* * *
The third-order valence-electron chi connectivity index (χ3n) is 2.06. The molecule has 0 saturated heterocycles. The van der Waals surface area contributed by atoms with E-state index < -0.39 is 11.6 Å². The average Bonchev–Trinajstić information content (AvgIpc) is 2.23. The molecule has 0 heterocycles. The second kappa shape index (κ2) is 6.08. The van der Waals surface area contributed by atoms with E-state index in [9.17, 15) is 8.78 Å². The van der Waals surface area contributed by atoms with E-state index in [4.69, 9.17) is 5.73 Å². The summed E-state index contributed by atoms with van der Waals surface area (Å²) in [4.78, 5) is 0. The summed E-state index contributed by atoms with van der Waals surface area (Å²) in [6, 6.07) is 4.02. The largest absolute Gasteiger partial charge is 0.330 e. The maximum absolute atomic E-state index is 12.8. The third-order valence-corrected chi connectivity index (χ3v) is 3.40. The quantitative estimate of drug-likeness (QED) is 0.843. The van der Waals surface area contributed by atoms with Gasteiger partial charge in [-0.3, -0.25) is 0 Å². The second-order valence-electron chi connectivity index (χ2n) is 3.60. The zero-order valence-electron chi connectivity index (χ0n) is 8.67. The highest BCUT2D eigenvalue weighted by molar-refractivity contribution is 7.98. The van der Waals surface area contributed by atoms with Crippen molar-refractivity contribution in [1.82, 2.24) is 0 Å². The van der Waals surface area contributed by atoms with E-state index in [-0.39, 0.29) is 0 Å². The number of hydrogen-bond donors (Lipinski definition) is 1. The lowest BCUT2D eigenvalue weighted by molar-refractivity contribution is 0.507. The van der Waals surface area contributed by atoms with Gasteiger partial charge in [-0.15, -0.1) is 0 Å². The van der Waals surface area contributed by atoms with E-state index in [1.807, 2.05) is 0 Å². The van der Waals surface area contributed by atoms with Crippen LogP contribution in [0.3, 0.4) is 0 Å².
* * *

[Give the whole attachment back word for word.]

The third-order valence-electron chi connectivity index (χ3n) is 2.06. The molecule has 0 saturated heterocycles. The van der Waals surface area contributed by atoms with E-state index < -0.39 is 11.6 Å². The average Bonchev–Trinajstić information content (AvgIpc) is 2.23. The molecule has 0 heterocycles. The second kappa shape index (κ2) is 6.08. The van der Waals surface area contributed by atoms with E-state index in [9.17, 15) is 8.78 Å². The van der Waals surface area contributed by atoms with E-state index in [4.69, 9.17) is 5.73 Å². The summed E-state index contributed by atoms with van der Waals surface area (Å²) in [4.78, 5) is 0. The summed E-state index contributed by atoms with van der Waals surface area (Å²) in [6, 6.07) is 4.02. The largest absolute Gasteiger partial charge is 0.330 e. The maximum absolute atomic E-state index is 12.8. The third-order valence-corrected chi connectivity index (χ3v) is 3.40. The quantitative estimate of drug-likeness (QED) is 0.843. The van der Waals surface area contributed by atoms with Gasteiger partial charge in [-0.3, -0.25) is 0 Å². The second-order valence-electron chi connectivity index (χ2n) is 3.60. The zero-order valence-electron chi connectivity index (χ0n) is 8.67. The highest BCUT2D eigenvalue weighted by molar-refractivity contribution is 7.98. The van der Waals surface area contributed by atoms with Crippen molar-refractivity contribution in [1.82, 2.24) is 0 Å². The van der Waals surface area contributed by atoms with E-state index in [-0.39, 0.29) is 0 Å². The number of hydrogen-bond donors (Lipinski definition) is 1. The lowest BCUT2D eigenvalue weighted by molar-refractivity contribution is 0.507. The van der Waals surface area contributed by atoms with Gasteiger partial charge in [-0.15, -0.1) is 0 Å². The van der Waals surface area contributed by atoms with E-state index in [1.807, 2.05) is 0 Å². The van der Waals surface area contributed by atoms with Crippen LogP contribution in [0.3, 0.4) is 0 Å².